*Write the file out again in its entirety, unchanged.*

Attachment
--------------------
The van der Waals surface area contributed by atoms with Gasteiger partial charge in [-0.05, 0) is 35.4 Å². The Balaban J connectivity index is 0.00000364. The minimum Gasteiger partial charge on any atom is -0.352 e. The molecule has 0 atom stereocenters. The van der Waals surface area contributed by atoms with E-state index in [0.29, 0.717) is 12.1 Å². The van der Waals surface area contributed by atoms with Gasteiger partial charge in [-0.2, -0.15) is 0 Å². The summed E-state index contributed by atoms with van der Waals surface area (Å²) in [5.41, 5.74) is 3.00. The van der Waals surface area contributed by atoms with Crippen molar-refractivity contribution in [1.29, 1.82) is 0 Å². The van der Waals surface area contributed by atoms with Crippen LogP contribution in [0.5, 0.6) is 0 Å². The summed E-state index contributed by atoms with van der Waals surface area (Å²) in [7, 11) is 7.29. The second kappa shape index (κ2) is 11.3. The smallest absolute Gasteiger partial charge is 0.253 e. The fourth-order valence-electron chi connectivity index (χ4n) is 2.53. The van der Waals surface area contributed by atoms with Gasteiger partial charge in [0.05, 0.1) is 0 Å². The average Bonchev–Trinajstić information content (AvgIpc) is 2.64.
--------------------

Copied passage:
The van der Waals surface area contributed by atoms with Gasteiger partial charge in [-0.05, 0) is 35.4 Å². The Balaban J connectivity index is 0.00000364. The minimum Gasteiger partial charge on any atom is -0.352 e. The molecule has 0 atom stereocenters. The van der Waals surface area contributed by atoms with E-state index in [0.29, 0.717) is 12.1 Å². The van der Waals surface area contributed by atoms with Gasteiger partial charge in [-0.2, -0.15) is 0 Å². The summed E-state index contributed by atoms with van der Waals surface area (Å²) in [5.41, 5.74) is 3.00. The van der Waals surface area contributed by atoms with Crippen molar-refractivity contribution in [1.29, 1.82) is 0 Å². The van der Waals surface area contributed by atoms with Crippen LogP contribution in [0.5, 0.6) is 0 Å². The summed E-state index contributed by atoms with van der Waals surface area (Å²) in [7, 11) is 7.29. The second kappa shape index (κ2) is 11.3. The smallest absolute Gasteiger partial charge is 0.253 e. The fourth-order valence-electron chi connectivity index (χ4n) is 2.53. The van der Waals surface area contributed by atoms with Gasteiger partial charge in [0.05, 0.1) is 0 Å². The average Bonchev–Trinajstić information content (AvgIpc) is 2.64.